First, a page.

Monday, November 9, 2009
I've been chronicling the evolution of swap and credit spreads for over a year now because I think they are key, market-based indicators of financial and economic fundamentals. If I had to choose between knowing what the unemployment was or knowing what the option-adjusted spread on corporate bonds was (see chart above), I wouldn't hesitate to choose spreads. The unemployment rate is flawed because it is impossible for the government to measure accurately (they can't possibly survey a workforce of more than 150 million people, so the government is forced to rely on surveys and guesstimates), and because it is backward looking—people don't get fired or hired until well after the economic fundamentals deteriorate or improve.
Swap and credit spreads, on the other hand, are determined daily by many millions of people around the world who do their part to clear the supply and demand for credit in this massive global economy. No surveys, no guesses: there is real money at stake here, and the market in aggregate has access to information that government bureaucrats can't possibly obtain.
Swap spreads typically lead the way, and they returned to "normal" last summer, as I noted here. The big decline in swap spreads that occurred in November and December of last year was the first serious indicator that the economy was on track for an eventual recovery. Credit spreads take longer to react to changing fundamentals, but as the chart above shows, they too have narrowed significantly since peaking at previously-unimaginable levels last year.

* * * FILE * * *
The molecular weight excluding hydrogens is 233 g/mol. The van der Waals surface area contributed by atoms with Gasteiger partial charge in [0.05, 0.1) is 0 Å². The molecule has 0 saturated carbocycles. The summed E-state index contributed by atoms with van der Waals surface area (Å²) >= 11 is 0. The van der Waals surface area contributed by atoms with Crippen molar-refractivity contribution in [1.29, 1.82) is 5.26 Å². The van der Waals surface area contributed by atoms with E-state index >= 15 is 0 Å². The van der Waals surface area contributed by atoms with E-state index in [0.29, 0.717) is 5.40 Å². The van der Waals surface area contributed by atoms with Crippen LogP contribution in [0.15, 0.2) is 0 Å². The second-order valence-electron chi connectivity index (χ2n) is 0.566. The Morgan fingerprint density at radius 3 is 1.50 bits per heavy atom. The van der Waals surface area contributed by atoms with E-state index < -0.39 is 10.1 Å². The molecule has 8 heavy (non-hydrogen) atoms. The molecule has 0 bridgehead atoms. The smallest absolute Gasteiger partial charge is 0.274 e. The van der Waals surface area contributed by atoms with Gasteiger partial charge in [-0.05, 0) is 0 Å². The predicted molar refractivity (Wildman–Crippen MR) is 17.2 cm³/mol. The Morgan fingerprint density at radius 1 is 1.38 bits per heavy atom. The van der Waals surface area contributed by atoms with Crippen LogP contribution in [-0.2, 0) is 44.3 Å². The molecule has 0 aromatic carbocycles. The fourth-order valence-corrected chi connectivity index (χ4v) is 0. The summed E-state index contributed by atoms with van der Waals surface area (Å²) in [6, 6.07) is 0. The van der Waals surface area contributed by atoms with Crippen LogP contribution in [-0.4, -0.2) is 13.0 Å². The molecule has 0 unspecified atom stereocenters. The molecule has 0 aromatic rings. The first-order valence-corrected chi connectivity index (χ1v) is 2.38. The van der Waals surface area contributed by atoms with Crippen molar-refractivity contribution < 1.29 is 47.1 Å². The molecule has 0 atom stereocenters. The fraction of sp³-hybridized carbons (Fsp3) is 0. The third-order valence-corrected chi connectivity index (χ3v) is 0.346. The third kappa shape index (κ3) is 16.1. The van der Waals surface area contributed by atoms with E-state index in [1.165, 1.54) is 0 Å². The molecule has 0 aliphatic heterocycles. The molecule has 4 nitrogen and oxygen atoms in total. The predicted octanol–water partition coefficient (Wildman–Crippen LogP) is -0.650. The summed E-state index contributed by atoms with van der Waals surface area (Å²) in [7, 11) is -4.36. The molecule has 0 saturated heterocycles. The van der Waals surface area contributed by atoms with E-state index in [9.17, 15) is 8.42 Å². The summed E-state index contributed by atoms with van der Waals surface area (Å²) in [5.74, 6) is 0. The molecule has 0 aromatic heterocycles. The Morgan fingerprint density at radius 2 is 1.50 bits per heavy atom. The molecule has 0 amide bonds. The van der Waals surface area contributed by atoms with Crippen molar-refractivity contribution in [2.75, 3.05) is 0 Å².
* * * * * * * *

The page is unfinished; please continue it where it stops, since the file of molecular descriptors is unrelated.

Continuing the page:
When I look at credit spreads today, I see great optimism in the fact that they have narrowed so dramatically. But if I just look at the level of spreads today and compare that to the history of spreads prior to last year's economic collapse, I see great pessimism. Credit spreads today are at levels that would have been consistent with the onset of recession at any other time in the past. This forms the basis for my statement in an earlier post today that, whereas the market was braced for a massive depression earlier this year, it is now braced for a simple recession. I see no signs of unfounded optimism in this market, since there are still plenty of signs of deep fear, uncertainty, and pessimism: implied volatility, credit spreads, and consumer confidence are still well above normal levels, and Treasury yields are well below normal levels. The market, like the economy, is still recovering from a massive blow.
Posted by Scott Grannis at 11:06 AM